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The Harrier Journal.

The Tokyo Rundown Issue #3 (7/30/2021)

4 months ago


Issue #3 of The Tokyo Rundown is brought to you by Streamline Athletes. Check out their website and follow them on Instagram.
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Men's 10,000m Final

The first Olympic medal of track & field has been awarded and Selemon Barega of Ethiopia is the recipient. Bargea bested a group of hard-charging men over the final 400 meters, holding off Ugandans Joshua Cheptegei and Jacob Kiplimo over the final 150 meters.  

This race had some interesting tactics not often seen at the Olympic level for the sport. Stephen Kissa (UGA) got off to a hot start and dragged Barega and Rhonex Kipruto (KEN) with him. The group mirrored a typical breakaway in cycling, running well off the front of the field, eventually coming back to the field at around 4km. Kissa then proceeded to drop out, clearly entered to disrupt the pacing tactics of others.

Track rarely sees these kinds of tactics and there’s sure to be some outrage on the social feeds about integrity and the likes. I don’t necessarily love the move, but there’s nothing that says you cannot do it, so it’s certainly a legal (and smart) maneuver if you’re willing to sacrifice your Olympic dreams.

Americans Joe Klecker and Woody Kincaid both faded over the second 5km, with the pair finishing in 15th and 16th respectively. Both were making their Olympic debuts. Kincaid will be coming back to run the 5k as well.

Speaking of Americans, Grant Fisher “had himself a day”. Fisher was the top American and finished fifth overall, three seconds outside of medal position. With 400 meters to go, Fisher was in the lead group but somewhat boxed in near the back. When moves started to happen, he attempted to cover but got stuck behind a number of runners, forcing him to swing around and lose a couple steps on the leaders. By the time Fisher was in the clear, he was too far off the leaders to compete for a medal. 

For the United States, this race highlighted how far we have come and how far we still have to go on the world stage. All three Americans were competing in their first Olympics, with Fisher and Klecker both being rookies in the professional distance world. Kincaid struggled with health issues for much of his early career but has since found his stride. All three looked to be competitive at the highest level, and although today’s results may not have been ideal, there is plenty of reason for optimism.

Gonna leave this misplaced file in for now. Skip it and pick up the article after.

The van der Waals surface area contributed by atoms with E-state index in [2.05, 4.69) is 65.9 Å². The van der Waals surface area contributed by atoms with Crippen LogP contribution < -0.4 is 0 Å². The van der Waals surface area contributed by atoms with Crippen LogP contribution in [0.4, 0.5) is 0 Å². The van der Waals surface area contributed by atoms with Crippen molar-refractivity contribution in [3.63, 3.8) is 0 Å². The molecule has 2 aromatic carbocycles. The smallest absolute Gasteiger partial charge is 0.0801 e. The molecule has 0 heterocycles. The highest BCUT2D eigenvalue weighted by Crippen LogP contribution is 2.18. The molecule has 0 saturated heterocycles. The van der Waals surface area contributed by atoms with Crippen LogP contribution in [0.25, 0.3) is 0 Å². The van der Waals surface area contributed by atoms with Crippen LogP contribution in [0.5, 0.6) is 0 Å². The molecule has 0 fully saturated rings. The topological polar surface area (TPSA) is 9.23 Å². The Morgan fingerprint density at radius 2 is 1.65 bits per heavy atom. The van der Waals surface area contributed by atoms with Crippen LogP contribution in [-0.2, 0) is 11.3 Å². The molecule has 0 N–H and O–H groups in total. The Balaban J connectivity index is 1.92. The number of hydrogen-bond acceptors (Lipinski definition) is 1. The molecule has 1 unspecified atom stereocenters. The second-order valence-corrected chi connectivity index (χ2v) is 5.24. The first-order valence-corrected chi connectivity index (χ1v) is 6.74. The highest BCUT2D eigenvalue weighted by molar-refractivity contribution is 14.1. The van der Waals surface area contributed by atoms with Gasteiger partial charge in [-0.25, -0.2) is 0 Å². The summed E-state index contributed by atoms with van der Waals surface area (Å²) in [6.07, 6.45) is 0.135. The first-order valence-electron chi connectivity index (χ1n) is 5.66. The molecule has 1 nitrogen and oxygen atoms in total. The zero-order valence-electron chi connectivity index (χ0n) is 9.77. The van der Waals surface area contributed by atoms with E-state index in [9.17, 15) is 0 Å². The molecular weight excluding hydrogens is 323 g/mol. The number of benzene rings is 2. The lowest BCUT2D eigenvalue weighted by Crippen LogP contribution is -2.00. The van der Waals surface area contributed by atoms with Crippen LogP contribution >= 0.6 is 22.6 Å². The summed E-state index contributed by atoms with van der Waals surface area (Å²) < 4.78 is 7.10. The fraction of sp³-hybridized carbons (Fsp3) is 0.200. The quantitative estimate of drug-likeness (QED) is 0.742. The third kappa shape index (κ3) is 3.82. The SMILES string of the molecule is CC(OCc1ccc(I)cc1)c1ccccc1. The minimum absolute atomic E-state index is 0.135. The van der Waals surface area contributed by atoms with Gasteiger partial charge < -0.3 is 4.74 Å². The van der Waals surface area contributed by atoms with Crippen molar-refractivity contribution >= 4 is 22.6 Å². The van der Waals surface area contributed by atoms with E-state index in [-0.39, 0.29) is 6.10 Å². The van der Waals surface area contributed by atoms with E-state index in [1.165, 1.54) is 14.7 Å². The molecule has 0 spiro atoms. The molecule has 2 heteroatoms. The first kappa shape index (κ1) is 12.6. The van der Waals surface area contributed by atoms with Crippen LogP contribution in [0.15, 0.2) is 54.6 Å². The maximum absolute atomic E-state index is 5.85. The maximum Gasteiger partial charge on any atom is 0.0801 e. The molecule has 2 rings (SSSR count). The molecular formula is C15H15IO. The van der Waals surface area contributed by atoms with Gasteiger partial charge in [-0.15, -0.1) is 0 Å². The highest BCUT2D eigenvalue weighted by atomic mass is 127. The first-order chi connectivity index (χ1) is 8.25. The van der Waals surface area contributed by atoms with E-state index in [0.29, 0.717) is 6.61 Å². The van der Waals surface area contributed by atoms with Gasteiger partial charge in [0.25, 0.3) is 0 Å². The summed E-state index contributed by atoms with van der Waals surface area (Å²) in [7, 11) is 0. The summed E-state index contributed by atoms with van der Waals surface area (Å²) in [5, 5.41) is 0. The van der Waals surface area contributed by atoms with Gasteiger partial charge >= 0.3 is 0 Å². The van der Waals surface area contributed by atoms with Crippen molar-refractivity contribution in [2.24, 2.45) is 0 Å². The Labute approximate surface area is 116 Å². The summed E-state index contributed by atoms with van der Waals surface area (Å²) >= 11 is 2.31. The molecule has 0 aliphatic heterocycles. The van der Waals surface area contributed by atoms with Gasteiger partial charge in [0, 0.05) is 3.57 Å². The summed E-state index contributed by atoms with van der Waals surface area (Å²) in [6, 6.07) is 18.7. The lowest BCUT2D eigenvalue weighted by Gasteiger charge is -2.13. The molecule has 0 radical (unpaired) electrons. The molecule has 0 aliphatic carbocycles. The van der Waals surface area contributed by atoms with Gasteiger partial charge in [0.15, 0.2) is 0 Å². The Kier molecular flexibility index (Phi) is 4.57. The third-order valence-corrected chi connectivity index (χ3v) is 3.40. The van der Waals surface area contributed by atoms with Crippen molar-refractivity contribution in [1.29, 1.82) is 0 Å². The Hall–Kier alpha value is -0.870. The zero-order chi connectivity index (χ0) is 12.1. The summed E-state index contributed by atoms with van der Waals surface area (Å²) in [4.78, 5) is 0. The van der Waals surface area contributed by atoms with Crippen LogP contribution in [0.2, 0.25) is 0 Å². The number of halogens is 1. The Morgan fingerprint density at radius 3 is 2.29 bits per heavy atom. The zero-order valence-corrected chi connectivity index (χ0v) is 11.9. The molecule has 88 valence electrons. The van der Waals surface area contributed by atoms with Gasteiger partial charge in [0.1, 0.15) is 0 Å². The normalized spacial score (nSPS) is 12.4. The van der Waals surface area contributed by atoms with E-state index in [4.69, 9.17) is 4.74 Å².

Women's 5,000m Prelims

Sometimes it sounds a bit copy and paste to say things went “as expected”, but when you get into prelim rounds with the best in the world, they tend to know what they’re doing. The women’s 5k was much of the same, with the favorites advancing through to the final.

In Heat 1, Sifan Hassan cruised to victory in 14:47, leading a slew of women under 15 minutes. Japanese runner Ririka Hironaka led the field through 3km before giving way to Yasemin Can of Turkey. Can led until 400 meters left, fading back to sixth but good enough to earn a spot in the final. 

The Ethiopian duo of Senbere Teferi and Ejgayehu moved through with ease, both clocking 14:48 for third and fourth. Karissa Schweizer (USA) earned a trip to her first Olympic final with a seventh place finish, coming in 14:51. Hironaka’s hard work did end up paying off as she also made the final. In fact, all of the time qualifiers came from Heat 1, with Andrea Seccafien (CAN) as the last runner in. 

Heat 2 was a much different story. The race was substantially slower than the first heat, with Francine Niyonsaba (BDI) and Hellen Obiri (KEN) doing much of the work during the race. Ethiopia’s Gudaf Tsegay came away with the win in 14:55, with Obiri and Nadia Battocletti (ITA) right on her heels. Elise Cranny (USA) had a phenomenal Olympic debut and took fourth in the heat to advance to the final. 

Coming up just short, Rachel Schneider (USA) finished in seventh, only three seconds out of a qualification position. Schneider was also making her Olympic debut.

Men's Steeplechase Prelims

We said that track would start with a bang and we weren’t lying. Heat 1 went out blazing fast thanks to Carlos Andres San Martin (COL). The pack stayed tight for much of the race, with all the big names staying out of trouble. Lamecha Girma (ETH) took the win in 8:09 with the other heat favorite, Benjamin Kigen (KEN) finishing third in 8:10. Sandwiched between the two was Ryuji Miura (JAP) who set a personal best and national record en route to a massive performance for Japan.

American Mason Ferlic was consistently at the back of the lead pack, continuing to hang on when others fell off. He eventually faded off but finished strong, coming across in 8:20. The mark was good enough for eighth in his heat which had him in a qualifying position at the time, but he was pushed out by a faster second heat.